Status and power are very important in Chinese culture and shark fin soup is considered to be one of the key culinary status symbols. It is considered a symbol of wealth, power and prestige and is traditionally served at special occasions such as weddings and business deals. With a bowl of shark fin soup costing up to $100 the shark fin business is highly lucrative for fishermen, retailers and restaurants.
However, the consumption of shark fin soup is surrounded by much controversy as the practice of ‘finning’ - the removal of the fins from the sharks - is often criticised as being cruel and wasteful. Fishermen cut the fins of the live sharks and throw the rest of the animal back overboard where usually bleed to death or die from suffocation.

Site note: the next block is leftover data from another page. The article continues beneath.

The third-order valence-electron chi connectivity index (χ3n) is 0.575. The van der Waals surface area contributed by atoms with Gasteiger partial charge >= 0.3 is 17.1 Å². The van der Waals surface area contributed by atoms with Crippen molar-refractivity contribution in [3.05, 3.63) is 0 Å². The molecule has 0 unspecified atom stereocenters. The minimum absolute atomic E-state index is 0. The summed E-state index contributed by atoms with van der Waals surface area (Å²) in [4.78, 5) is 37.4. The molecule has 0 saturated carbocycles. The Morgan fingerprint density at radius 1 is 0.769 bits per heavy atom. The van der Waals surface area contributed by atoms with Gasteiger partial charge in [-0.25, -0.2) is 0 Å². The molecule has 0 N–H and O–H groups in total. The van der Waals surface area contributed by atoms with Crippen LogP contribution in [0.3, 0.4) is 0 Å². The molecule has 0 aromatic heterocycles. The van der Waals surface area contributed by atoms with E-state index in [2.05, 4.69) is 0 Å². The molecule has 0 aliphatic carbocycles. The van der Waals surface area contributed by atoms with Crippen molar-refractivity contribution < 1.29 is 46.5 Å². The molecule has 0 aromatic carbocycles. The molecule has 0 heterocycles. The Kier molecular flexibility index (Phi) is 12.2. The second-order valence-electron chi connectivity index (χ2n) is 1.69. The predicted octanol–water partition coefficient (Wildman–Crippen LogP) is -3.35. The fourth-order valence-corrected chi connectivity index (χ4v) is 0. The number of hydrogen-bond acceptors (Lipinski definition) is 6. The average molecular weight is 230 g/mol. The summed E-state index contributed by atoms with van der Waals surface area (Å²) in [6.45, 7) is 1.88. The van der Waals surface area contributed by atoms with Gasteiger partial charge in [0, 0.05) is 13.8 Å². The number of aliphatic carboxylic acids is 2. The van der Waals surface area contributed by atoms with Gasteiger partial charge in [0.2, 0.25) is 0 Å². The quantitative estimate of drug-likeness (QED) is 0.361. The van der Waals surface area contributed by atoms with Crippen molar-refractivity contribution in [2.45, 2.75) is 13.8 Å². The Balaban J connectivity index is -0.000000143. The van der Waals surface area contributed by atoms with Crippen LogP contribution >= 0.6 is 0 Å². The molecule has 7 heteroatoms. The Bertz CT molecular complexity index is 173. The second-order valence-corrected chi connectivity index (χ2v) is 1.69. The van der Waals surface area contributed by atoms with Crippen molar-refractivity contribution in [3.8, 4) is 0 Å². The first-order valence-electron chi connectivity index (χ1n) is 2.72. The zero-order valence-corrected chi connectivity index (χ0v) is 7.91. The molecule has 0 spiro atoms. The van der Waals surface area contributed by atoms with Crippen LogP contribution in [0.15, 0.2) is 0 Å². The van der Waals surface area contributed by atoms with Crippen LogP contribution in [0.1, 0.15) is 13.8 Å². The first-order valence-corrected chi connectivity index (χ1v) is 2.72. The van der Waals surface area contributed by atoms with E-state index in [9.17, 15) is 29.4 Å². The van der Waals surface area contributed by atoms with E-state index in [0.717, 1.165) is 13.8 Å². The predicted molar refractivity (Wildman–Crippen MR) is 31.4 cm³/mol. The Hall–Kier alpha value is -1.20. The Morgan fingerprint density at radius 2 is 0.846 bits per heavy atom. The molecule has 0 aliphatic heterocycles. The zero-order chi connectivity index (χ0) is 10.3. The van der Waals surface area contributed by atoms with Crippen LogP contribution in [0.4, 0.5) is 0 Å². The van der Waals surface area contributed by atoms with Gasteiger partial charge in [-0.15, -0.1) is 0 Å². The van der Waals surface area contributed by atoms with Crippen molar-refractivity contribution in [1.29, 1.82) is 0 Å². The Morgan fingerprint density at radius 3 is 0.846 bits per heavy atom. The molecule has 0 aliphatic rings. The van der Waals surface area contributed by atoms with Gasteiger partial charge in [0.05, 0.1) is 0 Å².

Shark finning is largely unmanaged and unmonitored and every year, the fins of up to 73 million sharks are harvested and sold, the majority of which end up on plates in luxury restaurants in China and Hong Kong. In the lst 30 years, global shark population has dropped by 90%, mostly as a result of finning.
The saddest part is that the fin doesn’t actually contribute to the flavour of the soup but rather adds a certain texture which can also be provided by other ingredients such as eggwhites, which is often used in Chinese restaurants overseas.
Fortunately, public opinion is slowly turning against the practice of finning and the consumption of the soup with an increasing number of businesses pledging not the buy or sell the soup. Hong Kong Disneyland, for example, has removed the dish from its wedding banquet menu and the University of Hong Kong has also stopped serving the dish on campus. Let’s hope more restaurants will follow suit.
Not all locals feel the same way and some are so set on having their beloved soup that they get pretty upset if they don’t get it. For example the lady in the video below.
See you next time!